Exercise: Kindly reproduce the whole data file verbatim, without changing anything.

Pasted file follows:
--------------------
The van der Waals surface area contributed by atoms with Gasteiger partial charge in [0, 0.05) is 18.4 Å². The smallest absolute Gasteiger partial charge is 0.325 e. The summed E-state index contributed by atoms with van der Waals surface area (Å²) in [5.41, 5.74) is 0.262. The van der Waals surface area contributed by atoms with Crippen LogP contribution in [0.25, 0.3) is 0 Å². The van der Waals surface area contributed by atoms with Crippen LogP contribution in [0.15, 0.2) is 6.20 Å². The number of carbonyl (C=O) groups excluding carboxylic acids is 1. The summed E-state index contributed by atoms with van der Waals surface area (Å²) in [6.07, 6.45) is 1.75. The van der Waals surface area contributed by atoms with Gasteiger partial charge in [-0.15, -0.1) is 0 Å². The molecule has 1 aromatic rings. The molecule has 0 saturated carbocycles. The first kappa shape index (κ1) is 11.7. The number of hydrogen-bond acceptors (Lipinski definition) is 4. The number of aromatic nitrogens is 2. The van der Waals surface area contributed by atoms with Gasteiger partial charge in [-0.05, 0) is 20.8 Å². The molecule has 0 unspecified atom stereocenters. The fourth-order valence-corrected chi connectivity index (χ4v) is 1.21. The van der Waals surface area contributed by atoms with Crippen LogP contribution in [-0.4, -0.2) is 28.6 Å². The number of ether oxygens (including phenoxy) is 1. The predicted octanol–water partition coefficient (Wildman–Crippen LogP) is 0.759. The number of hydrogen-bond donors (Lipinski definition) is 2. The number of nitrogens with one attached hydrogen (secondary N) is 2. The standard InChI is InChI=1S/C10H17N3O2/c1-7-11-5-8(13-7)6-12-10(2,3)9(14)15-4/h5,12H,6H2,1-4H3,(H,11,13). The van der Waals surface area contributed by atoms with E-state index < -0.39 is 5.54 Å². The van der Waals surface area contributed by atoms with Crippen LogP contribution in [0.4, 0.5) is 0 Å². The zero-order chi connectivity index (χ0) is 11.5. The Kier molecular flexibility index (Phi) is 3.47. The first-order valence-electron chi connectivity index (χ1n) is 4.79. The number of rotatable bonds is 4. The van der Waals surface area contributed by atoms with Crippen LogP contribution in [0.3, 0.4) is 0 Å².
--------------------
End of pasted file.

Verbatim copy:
The van der Waals surface area contributed by atoms with Gasteiger partial charge in [0, 0.05) is 18.4 Å². The smallest absolute Gasteiger partial charge is 0.325 e. The summed E-state index contributed by atoms with van der Waals surface area (Å²) in [5.41, 5.74) is 0.262. The van der Waals surface area contributed by atoms with Crippen LogP contribution in [0.25, 0.3) is 0 Å². The van der Waals surface area contributed by atoms with Crippen LogP contribution in [0.15, 0.2) is 6.20 Å². The number of carbonyl (C=O) groups excluding carboxylic acids is 1. The summed E-state index contributed by atoms with van der Waals surface area (Å²) in [6.07, 6.45) is 1.75. The van der Waals surface area contributed by atoms with Gasteiger partial charge in [-0.15, -0.1) is 0 Å². The molecule has 1 aromatic rings. The molecule has 0 saturated carbocycles. The first kappa shape index (κ1) is 11.7. The number of hydrogen-bond acceptors (Lipinski definition) is 4. The number of aromatic nitrogens is 2. The van der Waals surface area contributed by atoms with Gasteiger partial charge in [-0.05, 0) is 20.8 Å². The molecule has 0 unspecified atom stereocenters. The fourth-order valence-corrected chi connectivity index (χ4v) is 1.21. The van der Waals surface area contributed by atoms with Crippen LogP contribution in [-0.4, -0.2) is 28.6 Å². The number of ether oxygens (including phenoxy) is 1. The predicted octanol–water partition coefficient (Wildman–Crippen LogP) is 0.759. The number of hydrogen-bond donors (Lipinski definition) is 2. The number of nitrogens with one attached hydrogen (secondary N) is 2. The standard InChI is InChI=1S/C10H17N3O2/c1-7-11-5-8(13-7)6-12-10(2,3)9(14)15-4/h5,12H,6H2,1-4H3,(H,11,13). The van der Waals surface area contributed by atoms with E-state index < -0.39 is 5.54 Å². The van der Waals surface area contributed by atoms with Crippen LogP contribution in [0.4, 0.5) is 0 Å². The zero-order chi connectivity index (χ0) is 11.5. The Kier molecular flexibility index (Phi) is 3.47. The first-order valence-electron chi connectivity index (χ1n) is 4.79. The number of rotatable bonds is 4. The van der Waals surface area contributed by atoms with Crippen LogP contribution in [0.3, 0.4) is 0 Å².